Swift Var Versus Let Keywords

Understand the difference between var and let. Review the cannot assign to value error.

Var. X is 10. The identifier "x" has a binding to the value 10. As a var, it can be changed to equal 20. As a constant (specified with let) it can never be changed.

With let, we create immutable things (constants) in our Swift code. Generally constants are more durable and understandable in code. But for loops and objects like arrays, var is needed.

Var example. Let us use the var keyword in a simple example. Here we bind the identifier "color" to the string "blue." We then bind "color" to green with a reassignment.

Next: After this example, we try to rewrite the code with let. We use 2 let constants instead of 1 var.

Swift program that uses var // Create a variable and assign a string literal to it. var color = "blue" print(color) // Change the assigned value. color = "green" print(color) Output blue green

Let error. Now we cause some trouble. We create a constant with the value "blue." But then we try to change its binding to point to "green." This fails and a compile-time error is caused.
Swift program that uses let, causes error // This part works. let color = "blue" print(color) // But this part does not compile. // ... A constant cannot be reassigned. color = "green" print(color) Output Cannot assign to value: 'color' is a 'let' constant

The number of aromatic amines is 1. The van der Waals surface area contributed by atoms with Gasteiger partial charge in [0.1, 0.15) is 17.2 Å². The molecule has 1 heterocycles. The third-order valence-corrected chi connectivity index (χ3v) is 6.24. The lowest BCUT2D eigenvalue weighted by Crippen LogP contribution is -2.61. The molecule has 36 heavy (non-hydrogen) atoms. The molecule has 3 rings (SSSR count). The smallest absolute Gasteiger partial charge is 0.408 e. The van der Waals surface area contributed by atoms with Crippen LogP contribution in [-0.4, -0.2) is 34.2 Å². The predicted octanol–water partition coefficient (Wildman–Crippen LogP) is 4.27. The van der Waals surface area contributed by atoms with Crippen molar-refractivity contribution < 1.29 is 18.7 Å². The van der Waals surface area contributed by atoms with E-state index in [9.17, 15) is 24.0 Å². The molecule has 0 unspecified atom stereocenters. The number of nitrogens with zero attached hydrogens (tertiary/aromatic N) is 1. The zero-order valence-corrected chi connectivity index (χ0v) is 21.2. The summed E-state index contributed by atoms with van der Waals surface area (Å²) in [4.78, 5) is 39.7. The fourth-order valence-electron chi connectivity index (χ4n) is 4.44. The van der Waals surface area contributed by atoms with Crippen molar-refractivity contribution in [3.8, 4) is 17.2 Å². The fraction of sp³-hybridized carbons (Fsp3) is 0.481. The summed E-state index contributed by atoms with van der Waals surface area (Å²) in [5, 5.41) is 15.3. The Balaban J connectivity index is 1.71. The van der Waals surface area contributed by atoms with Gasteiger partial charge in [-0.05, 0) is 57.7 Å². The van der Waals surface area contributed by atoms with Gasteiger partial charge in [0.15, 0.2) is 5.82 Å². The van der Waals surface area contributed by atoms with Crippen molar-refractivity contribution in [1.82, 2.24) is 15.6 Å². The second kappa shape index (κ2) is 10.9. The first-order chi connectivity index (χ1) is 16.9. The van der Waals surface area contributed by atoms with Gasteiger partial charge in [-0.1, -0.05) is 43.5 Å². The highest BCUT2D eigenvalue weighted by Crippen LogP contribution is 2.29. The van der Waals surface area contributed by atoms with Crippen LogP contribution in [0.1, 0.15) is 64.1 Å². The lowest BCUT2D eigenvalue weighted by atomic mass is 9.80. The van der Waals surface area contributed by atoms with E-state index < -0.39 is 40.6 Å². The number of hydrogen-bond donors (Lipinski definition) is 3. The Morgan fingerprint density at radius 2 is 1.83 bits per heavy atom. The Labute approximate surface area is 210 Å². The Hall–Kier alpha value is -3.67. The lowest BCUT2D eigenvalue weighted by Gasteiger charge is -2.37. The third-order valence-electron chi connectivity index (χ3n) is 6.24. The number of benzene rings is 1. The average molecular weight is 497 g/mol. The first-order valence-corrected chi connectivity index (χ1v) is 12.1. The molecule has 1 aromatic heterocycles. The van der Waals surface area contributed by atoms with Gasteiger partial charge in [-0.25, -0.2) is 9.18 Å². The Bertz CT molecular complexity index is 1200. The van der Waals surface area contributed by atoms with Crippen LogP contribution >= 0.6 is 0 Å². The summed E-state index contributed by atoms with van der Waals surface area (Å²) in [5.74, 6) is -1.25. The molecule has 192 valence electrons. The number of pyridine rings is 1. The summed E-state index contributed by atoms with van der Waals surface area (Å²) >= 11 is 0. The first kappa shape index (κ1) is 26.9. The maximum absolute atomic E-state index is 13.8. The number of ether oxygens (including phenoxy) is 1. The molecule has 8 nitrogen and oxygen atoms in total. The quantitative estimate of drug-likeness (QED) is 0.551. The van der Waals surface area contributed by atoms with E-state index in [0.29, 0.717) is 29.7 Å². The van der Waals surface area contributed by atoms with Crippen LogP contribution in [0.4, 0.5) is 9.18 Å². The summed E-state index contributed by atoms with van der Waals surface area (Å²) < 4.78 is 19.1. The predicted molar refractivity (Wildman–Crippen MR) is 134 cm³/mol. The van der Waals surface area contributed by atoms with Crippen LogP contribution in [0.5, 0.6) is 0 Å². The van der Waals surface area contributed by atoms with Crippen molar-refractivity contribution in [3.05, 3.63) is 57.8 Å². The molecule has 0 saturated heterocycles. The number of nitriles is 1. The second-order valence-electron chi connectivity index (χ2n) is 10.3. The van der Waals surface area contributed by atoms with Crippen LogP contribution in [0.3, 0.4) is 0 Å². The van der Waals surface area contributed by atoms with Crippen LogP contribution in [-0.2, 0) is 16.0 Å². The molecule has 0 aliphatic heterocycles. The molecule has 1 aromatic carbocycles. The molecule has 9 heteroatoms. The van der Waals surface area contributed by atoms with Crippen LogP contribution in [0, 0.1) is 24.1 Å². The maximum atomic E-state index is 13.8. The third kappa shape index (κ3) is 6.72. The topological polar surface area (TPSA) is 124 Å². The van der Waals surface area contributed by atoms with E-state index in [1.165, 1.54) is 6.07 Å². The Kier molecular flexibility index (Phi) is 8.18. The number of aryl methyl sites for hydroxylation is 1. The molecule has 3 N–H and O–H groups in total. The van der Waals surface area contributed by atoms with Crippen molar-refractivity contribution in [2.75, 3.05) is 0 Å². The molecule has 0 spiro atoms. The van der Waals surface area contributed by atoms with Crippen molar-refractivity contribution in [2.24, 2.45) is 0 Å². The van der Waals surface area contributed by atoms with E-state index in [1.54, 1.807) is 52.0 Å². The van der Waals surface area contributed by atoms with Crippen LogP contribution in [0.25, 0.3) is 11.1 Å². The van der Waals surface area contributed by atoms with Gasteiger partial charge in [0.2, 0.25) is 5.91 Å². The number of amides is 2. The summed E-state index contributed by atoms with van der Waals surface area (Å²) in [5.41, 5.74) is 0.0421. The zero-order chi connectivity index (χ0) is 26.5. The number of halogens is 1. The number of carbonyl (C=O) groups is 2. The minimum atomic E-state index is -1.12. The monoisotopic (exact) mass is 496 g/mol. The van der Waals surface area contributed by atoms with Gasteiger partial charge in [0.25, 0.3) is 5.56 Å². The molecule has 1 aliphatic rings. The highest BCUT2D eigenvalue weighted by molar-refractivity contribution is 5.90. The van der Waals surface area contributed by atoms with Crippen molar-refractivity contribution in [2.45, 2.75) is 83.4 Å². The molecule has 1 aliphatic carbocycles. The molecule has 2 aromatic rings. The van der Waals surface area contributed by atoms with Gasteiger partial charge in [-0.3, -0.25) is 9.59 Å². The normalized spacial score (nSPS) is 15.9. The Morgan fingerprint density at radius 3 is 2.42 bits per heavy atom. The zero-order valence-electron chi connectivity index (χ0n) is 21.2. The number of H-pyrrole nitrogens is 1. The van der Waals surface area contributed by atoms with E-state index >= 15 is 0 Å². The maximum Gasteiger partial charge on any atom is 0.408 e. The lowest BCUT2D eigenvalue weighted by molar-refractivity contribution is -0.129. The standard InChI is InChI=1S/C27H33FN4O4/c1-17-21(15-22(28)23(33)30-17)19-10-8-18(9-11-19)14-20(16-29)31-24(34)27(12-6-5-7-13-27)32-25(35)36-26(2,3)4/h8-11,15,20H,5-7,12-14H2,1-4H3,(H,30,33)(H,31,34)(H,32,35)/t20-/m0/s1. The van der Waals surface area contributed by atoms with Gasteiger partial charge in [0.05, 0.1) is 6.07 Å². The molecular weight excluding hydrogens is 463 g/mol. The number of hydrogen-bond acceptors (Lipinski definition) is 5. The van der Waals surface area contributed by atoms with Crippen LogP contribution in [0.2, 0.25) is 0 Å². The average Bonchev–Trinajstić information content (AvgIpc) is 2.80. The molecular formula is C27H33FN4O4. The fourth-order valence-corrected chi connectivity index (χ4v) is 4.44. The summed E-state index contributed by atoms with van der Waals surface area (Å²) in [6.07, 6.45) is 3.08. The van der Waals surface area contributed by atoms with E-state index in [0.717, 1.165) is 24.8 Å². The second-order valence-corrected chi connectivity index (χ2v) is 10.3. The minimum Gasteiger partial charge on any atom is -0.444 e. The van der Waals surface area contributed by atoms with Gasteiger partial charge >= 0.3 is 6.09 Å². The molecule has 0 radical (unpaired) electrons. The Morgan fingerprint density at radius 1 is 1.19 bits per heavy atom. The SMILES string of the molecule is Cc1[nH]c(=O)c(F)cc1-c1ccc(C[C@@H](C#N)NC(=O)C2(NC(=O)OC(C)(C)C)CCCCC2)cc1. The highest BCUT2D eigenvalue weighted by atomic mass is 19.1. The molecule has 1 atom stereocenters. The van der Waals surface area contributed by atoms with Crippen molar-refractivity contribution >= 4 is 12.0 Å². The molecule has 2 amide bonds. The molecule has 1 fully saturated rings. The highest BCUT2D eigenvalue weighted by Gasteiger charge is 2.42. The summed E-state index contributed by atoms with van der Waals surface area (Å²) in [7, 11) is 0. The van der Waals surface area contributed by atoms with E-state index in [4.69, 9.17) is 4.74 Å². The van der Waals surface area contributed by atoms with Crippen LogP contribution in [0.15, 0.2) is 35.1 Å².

Separate let constants. Here we fix our "cannot assign to value" error. We use two "let" constants. This style of code may lead to better, more durable programs.

Tip: When possible, this style of code is ideal. It means no mistaken assignments to color1 or color2 can occur.

Swift program that uses let, separate bindings // For constants, we must use separate bindings. let color1 = "orange" print(color1) let color2 = "mauve" print(color2) Output orange mauve

Var argument. A func cannot modify its arguments in Swift (by default). With the var keyword, we specify that an argument can be modified by the method's statements.
Swift program that uses var argument func incrementId(var id: Int) -> Int { // Print and increment the var argument. print(id) id++ print(id) return id } var id = 10 // Call incrementId with argument of 10. // ... Print the returned value. print(incrementId(id)) Output 10 11 11

Mutating operator error. Here the incrementId func tries to increment its argument Int. But the argument is not marked with var, so this causes a "mutating operator" error.
Swift program that causes mutating operator error func incrementId(id: Int) { // This causes an error. id++ } var id = 55 incrementId(id) Output Cannot pass immutable value to mutating operator: 'id' is a 'let' constant

Typically, the let-keyword is best when it can be applied. If a variable is mutated in a program, the var keyword can be used. But immutable things offer advantages and are often preferred.
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